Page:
Anna Crosslin, an immigrant herself, is the President and CEO of IISTL, and since 1978 has been the visionary that has led the organization through many tides, high and low, in the various needs for their clients. Blending the community is just one of the many ways Mrs. Crosslin excels. Each year, she and her team produce St. Louis’ largest multicultural celebration, the Festival of Nations. This event brings in more than 125,000 attendees during its two-day program, highlighting and emerging the beauty of cultures from all over the world. The vision Crosslin has implemented into reality is why her list of accolades ranges from the White House honors, “a Champion of Change,” to numerous “most influential” statuses. She views St. Louis as a whole, including the structures in it by saving properties that could easily become another empty hole in our neighborhoods.
Touring the new facility with IISTL’s Communications and Marketing Director, Gary Broome, the importance of and the presence of historical connection were apparent in our conversations, as well as the importance in all avenues on how to embrace and sustain the old with the new. The institute now resides at 3401 Arsenal in the Tower Grove neighborhood, what for years was known as St. Elizabeth Academy. The original convent buildings were erected in 1894, and the land throughout the years added new additions and evolved into more than a convent, but also a high school. Walking through the halls with Mr. Broome, it was a flashback in a time when things were simpler, but yet still very trying when it came to immigration. In this vast structure, late 19th century architecture partners up with 50s modernist design. It’s that era that echoes in the hallways, brickwork and color scheme which is inspiring when thinking about sustainability. It embraces the change that time has caused while also allowing the space to be saved, renovated and used for educational/personal development and humanitarian values, fitting for a previous high school and convent.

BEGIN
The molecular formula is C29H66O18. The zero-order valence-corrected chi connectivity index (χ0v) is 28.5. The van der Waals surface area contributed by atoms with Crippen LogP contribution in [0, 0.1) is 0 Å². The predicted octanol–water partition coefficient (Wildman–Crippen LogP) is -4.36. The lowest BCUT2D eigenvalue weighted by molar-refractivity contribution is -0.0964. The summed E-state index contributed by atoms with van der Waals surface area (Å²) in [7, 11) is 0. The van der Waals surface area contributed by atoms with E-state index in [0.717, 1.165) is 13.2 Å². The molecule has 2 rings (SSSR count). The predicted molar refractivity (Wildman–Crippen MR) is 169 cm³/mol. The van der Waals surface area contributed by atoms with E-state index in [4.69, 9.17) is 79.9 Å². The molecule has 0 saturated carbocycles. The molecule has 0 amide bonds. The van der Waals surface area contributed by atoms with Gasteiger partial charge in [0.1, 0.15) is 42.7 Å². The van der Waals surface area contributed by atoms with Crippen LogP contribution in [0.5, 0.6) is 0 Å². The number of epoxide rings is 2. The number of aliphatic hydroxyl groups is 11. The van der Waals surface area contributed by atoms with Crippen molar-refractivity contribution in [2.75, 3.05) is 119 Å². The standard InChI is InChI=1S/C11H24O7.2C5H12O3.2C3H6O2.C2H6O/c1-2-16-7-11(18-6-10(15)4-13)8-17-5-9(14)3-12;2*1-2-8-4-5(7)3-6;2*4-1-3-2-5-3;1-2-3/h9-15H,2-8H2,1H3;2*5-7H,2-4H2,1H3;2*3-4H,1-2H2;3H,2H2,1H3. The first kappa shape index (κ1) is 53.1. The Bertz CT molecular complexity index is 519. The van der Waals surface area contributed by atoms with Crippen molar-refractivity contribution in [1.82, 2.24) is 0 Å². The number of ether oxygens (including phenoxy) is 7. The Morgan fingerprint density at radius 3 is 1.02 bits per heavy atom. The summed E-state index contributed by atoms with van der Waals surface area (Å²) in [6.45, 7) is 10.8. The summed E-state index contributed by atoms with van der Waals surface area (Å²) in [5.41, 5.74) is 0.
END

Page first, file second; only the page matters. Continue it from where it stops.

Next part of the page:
The English word “home” is from the Old English word, hām (not the pig), which actually refers to a village or estate where many souls are gathered. It implies that there is a physical dwelling involved, but the main idea is that it’s a gathering of people. One dictionary had an interpretation of the modern definition, “the abiding place of the affections.” It’s not a building or a room, but a place where your love dwells.
The International Institute of St. Louis continues to aid those all over the world in finding a true home. Every human being deserves this. If history has taught us anything, it’s that we share a nation built on immigration. After all we are the nation that prints E Pluribus Unum on our currency, “Of many, we are one.”
For more information on the Institute and how you can educate yourself and others, volunteer etc, visit iistl.org. V
by Karla Templeton